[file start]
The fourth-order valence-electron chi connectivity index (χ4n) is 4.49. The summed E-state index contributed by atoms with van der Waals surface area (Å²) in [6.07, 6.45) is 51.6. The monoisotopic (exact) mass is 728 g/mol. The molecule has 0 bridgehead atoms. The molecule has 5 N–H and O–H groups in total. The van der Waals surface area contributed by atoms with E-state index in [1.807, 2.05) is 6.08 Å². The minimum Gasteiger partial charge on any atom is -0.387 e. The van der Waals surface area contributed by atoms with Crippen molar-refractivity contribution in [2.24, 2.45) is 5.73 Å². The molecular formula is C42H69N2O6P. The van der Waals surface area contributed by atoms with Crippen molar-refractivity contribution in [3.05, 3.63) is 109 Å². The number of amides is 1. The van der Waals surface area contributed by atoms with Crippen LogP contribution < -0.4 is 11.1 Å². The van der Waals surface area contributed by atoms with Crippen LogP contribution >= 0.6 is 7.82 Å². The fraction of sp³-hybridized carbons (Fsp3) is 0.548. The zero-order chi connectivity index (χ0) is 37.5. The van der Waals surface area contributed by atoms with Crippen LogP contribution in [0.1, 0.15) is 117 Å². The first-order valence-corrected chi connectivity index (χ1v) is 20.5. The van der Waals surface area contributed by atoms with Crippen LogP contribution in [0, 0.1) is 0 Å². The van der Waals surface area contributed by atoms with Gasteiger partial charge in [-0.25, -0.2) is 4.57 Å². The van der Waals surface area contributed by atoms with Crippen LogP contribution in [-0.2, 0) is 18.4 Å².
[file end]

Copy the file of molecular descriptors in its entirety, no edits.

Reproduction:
The fourth-order valence-electron chi connectivity index (χ4n) is 4.49. The summed E-state index contributed by atoms with van der Waals surface area (Å²) in [6.07, 6.45) is 51.6. The monoisotopic (exact) mass is 728 g/mol. The molecule has 0 bridgehead atoms. The molecule has 5 N–H and O–H groups in total. The van der Waals surface area contributed by atoms with E-state index in [1.807, 2.05) is 6.08 Å². The minimum Gasteiger partial charge on any atom is -0.387 e. The van der Waals surface area contributed by atoms with Crippen molar-refractivity contribution in [2.24, 2.45) is 5.73 Å². The molecular formula is C42H69N2O6P. The van der Waals surface area contributed by atoms with Crippen molar-refractivity contribution in [3.05, 3.63) is 109 Å². The number of amides is 1. The van der Waals surface area contributed by atoms with Crippen LogP contribution < -0.4 is 11.1 Å². The van der Waals surface area contributed by atoms with Crippen LogP contribution >= 0.6 is 7.82 Å². The fraction of sp³-hybridized carbons (Fsp3) is 0.548. The zero-order chi connectivity index (χ0) is 37.5. The van der Waals surface area contributed by atoms with Crippen LogP contribution in [0.1, 0.15) is 117 Å². The first-order valence-corrected chi connectivity index (χ1v) is 20.5. The van der Waals surface area contributed by atoms with Crippen LogP contribution in [0, 0.1) is 0 Å². The van der Waals surface area contributed by atoms with Gasteiger partial charge in [-0.25, -0.2) is 4.57 Å². The van der Waals surface area contributed by atoms with Crippen LogP contribution in [-0.2, 0) is 18.4 Å².